What are civil rights?
Civil rights are a set of rights afforded to the citizens of a society that protect them from discrimination and repression. Civil rights are an important feature of modern society and apply to many areas of life. It is important for citizens to be aware of their civil rights and fight to protect them, for themselves and for others.
Types of Civil Rights
All civil rights share a goal to protect people from discrimination and unfair treatment and to enshrine equal treatment for all under the law. These apply to situations such as employment, educational opportunities, and housing. There are a number of legally protected classes, which protect from discrimination on the basis of:
Also included are the rights to privacy and freedom of speech, freedom of religion, freedom of the press, and freedom of assembly.
Examples of civil rights violations are incidents such as hate crimes — beatings or threats of violence against someone on the basis of their race, religion, or LGBTQ status. Police brutality and racial profiling also may constitute civil rights violations, as might firing or not hiring someone on the basis of a disability.
Historical Civil Rights Movements
Civil Rights Movement
The most famous and iconic civil rights movement in the U.S. was the civil rights movement of the 1950s-1960s, in which black Americans and their allies fought to bring an end to systemic and institutionalized racism, segregation, and disenfranchisement. The movement brought an end to Jim Crow laws and led to the passage of multiple federal civil rights laws, the 24th Amendment to the Constitution, and the founding of several federal agencies dedicated to protecting civil rights. The civil rights movement was the predecessor to the Black Lives Matter movement of today, which fights against police brutality and racial discrimination.
Women fought for the right to vote in the United States from the mid-1800s up until finally achieving the passage of the 19th Amendment to the Constitution in 1920. This was a long process that moved more quickly in some states than others. The legacy of this movement lives on decades later in the effort to ensure equal pay and employment opportunities for women.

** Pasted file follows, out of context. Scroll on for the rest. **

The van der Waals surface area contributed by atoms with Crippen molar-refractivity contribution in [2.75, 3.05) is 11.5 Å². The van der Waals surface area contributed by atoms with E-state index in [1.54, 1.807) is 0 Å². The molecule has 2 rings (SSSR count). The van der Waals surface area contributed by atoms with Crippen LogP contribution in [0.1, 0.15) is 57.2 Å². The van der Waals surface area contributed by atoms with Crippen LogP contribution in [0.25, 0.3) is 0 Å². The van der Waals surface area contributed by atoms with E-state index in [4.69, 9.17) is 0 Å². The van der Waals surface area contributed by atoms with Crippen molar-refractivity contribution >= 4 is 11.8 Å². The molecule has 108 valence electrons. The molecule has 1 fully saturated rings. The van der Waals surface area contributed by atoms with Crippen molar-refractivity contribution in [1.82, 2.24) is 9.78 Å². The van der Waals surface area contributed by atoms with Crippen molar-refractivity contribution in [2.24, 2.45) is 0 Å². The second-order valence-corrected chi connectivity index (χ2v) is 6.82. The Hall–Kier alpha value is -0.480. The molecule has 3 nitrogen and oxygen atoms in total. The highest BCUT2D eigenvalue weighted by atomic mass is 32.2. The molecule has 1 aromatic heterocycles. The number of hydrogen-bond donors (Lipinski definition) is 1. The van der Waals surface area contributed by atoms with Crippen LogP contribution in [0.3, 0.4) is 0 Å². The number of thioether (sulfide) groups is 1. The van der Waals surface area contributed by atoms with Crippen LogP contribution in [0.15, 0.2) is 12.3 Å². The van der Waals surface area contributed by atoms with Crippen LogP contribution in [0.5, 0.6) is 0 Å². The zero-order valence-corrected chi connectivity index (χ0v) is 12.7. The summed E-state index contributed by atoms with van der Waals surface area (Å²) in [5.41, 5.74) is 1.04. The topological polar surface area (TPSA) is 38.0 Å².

Native American Rights
Native Americans have suffered a long history of being discriminated against and stripped of rights in the U.S. Native Americans were not even granted U.S. citizenship until 1924. The Indian Civil Rights Act of 1968 guaranteed indigenous people many civil rights, similar to the Bill of Rights of the U.S. Constitution.
What to Do if You Believe Your Civil Rights Have Been Violated
Violations of your civil rights can be humiliating, infuriating, and painful. Luckily, the law provides ways to protect your rights and punish those who violate them. If you’ve been the victim of a hate crime, police brutality, or any other type of discrimination that you believe may constitute a civil rights violation, talk to an attorney to find out what your options are. A qualified civil rights lawyer will be able to assess your case and help you pursue legal remedies. The Law Office of Ali Najmi recommends seeking representation from a professional civil rights attorney if you feel that your rights have been violated.
Story by Michael Davis. Davis is the content director of Miami’s On the Map Marketing Inc.